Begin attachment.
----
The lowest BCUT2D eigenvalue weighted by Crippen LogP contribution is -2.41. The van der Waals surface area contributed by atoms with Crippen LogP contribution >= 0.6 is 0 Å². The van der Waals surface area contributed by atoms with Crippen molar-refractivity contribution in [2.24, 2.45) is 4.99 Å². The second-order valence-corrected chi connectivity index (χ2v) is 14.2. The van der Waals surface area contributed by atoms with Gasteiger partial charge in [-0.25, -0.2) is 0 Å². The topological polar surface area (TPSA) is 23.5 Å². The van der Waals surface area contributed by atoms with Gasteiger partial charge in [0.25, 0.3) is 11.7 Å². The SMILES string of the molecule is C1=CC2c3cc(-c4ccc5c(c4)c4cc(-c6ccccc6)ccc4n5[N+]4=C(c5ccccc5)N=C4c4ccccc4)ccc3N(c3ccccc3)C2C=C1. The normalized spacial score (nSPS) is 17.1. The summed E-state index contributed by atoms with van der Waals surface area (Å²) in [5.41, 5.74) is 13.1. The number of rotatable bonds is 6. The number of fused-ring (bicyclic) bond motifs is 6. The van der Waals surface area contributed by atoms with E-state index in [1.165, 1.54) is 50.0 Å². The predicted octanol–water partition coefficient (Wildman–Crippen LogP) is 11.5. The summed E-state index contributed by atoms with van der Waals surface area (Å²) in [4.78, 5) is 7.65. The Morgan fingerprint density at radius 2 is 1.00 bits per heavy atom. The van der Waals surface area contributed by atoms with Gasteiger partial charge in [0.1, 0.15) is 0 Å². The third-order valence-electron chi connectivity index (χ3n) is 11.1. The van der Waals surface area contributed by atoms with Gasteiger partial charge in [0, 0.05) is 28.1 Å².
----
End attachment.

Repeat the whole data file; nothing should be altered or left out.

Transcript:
The lowest BCUT2D eigenvalue weighted by Crippen LogP contribution is -2.41. The van der Waals surface area contributed by atoms with Crippen LogP contribution >= 0.6 is 0 Å². The van der Waals surface area contributed by atoms with Crippen molar-refractivity contribution in [2.24, 2.45) is 4.99 Å². The second-order valence-corrected chi connectivity index (χ2v) is 14.2. The van der Waals surface area contributed by atoms with Gasteiger partial charge in [-0.25, -0.2) is 0 Å². The topological polar surface area (TPSA) is 23.5 Å². The van der Waals surface area contributed by atoms with Gasteiger partial charge in [0.25, 0.3) is 11.7 Å². The SMILES string of the molecule is C1=CC2c3cc(-c4ccc5c(c4)c4cc(-c6ccccc6)ccc4n5[N+]4=C(c5ccccc5)N=C4c4ccccc4)ccc3N(c3ccccc3)C2C=C1. The normalized spacial score (nSPS) is 17.1. The summed E-state index contributed by atoms with van der Waals surface area (Å²) in [5.41, 5.74) is 13.1. The number of rotatable bonds is 6. The number of fused-ring (bicyclic) bond motifs is 6. The van der Waals surface area contributed by atoms with E-state index in [1.165, 1.54) is 50.0 Å². The predicted octanol–water partition coefficient (Wildman–Crippen LogP) is 11.5. The summed E-state index contributed by atoms with van der Waals surface area (Å²) in [4.78, 5) is 7.65. The Morgan fingerprint density at radius 2 is 1.00 bits per heavy atom. The van der Waals surface area contributed by atoms with Gasteiger partial charge in [0.1, 0.15) is 0 Å². The third-order valence-electron chi connectivity index (χ3n) is 11.1. The van der Waals surface area contributed by atoms with Gasteiger partial charge in [0, 0.05) is 28.1 Å².